Rue de la Boucherie, Cité
Nibble your way around Halles Centrales
Forget the food, for a moment at least. Limoges’ central market hall is a stirring specimen of late 19th-century architecture, from the imposing ironwork – cast by Gustave Eiffel protegés Levesque and Pesce – to the decidedly vernacular use of 328 porcelain tiles, each bearing an image of the produce sold therein – everything from game birds to grass-fed beef to multicolour veg and herbs and spices. Look around, and you’ll notice the roof isn’t supported by any columns. And check out the chandelier made of ladles. Like we said – stirring.
Place de la Motte, Cité
+33 6 50 79 01 82
Pay your respects at Oradour-sur-Glane
On June 10, 1944 – just a handful of days after the D-Day landings in Normandy – a vengeful division of the Nazi SS rounded up 642 men, women and children of the sleepy non-combatant village of Oradour-sur-Glane, about 20km outside Limoges. Save a handful of inadvertent survivors, all were murdered, their village razed to the ground. Ever since the village has been left as a chilling living museum of atrocity, a haunting, thought-provoking monument to the country’s darkest time. At the modern, multimedia visitor centre guests are exhorted to reflect and, above all, ‘souviens toi’ – ‘remember’.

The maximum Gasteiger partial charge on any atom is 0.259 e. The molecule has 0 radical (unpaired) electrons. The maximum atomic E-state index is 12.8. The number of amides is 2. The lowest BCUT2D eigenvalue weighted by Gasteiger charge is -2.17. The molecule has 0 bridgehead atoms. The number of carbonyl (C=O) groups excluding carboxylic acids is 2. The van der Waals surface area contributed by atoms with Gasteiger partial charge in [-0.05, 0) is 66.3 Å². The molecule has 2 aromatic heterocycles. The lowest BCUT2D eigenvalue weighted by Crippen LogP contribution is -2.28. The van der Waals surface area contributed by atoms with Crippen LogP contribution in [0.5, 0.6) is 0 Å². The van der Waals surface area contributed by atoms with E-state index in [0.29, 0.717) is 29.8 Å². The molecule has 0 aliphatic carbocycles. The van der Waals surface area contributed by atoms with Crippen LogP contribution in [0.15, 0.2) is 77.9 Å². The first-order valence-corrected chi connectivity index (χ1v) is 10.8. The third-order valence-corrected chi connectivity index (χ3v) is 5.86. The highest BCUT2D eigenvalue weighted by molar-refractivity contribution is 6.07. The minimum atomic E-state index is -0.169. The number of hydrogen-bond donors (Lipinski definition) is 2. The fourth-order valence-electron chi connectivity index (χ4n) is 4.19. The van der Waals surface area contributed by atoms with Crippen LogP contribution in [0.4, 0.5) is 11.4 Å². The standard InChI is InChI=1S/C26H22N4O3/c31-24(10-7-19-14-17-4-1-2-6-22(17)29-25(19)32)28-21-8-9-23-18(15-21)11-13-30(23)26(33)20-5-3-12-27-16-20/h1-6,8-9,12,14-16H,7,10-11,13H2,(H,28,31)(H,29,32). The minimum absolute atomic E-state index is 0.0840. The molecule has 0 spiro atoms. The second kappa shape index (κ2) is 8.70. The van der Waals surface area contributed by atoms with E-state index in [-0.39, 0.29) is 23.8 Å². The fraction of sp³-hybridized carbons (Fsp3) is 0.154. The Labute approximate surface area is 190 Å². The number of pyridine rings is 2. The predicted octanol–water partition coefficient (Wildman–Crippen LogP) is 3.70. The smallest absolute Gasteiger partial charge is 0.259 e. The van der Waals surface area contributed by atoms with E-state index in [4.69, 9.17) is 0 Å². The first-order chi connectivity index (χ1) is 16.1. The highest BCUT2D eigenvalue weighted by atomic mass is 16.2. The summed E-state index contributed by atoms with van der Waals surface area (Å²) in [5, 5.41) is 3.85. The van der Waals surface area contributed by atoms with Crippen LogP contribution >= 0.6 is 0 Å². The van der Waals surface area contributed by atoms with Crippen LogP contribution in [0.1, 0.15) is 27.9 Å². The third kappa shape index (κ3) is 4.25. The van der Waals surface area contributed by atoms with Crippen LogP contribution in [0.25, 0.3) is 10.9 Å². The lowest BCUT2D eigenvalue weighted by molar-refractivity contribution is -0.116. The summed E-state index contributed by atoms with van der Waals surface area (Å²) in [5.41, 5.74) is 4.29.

+33 5 55 430 430
Clink glasses at Brasserie Michard
This buzzy, friendly and reliably-heaving-with-thirsty-locals brewpub is a cracking spot to knock back a few chilled foamy ones at the end of a long day sightseeing. Nearly 40 years in the game and properly independent, the room is all chic modern lighting and gleaming copper vats. That smell? House speciality Flammkuchen, also known as tarte flambée, a German/French borderlands take on pizza. That, wouldn’t you know it, goes down splendidly with a beer.
8 Place Denis Dussoubs
+33 5 55 79 37 98
Feel chuffed at Gare de Limoges-Bénédictins
Mock trainspotters all you want – railway architecture is beautiful and rarely moreso than at Gare de Limoges-Bénédictins. On the site of an old leper colony, and next to a Benedictine monastery – hence the name – this absolute peach of a station is a fabulous confection of Art Deco and Art Nouveau styles. Audrey Tatou shot a Chanel No5 ad here, and the 67-metre clock tower – taller and prettier than Gare de Lyon in Paris, just sayin’ – is as romantic a photographic backdrop as you’ll find anywhere. Infrastructure from a golden age.
4 Place Maison Dieu, Zi Nord
Chill out at Pavillon du Verdurier
This gorgeous octagonal structure started life as a humble fridge for keeping meat cold after a long sea voyage from Argentina – partly a legacy of World War One shortages, partly to challenge the monopoly of the butchers up the road on Rue de la Boucherie. It’s trés Limoges – studded with trademark ceramic tiles, and designed by Roger Gonthier, who also put up the station (above). Over the years it’s variably been a market and a bus garage – today it’s a groovy gallery and event space. Cool, huh.
Place St Pierre, Cité
+33 5 55 34 46 87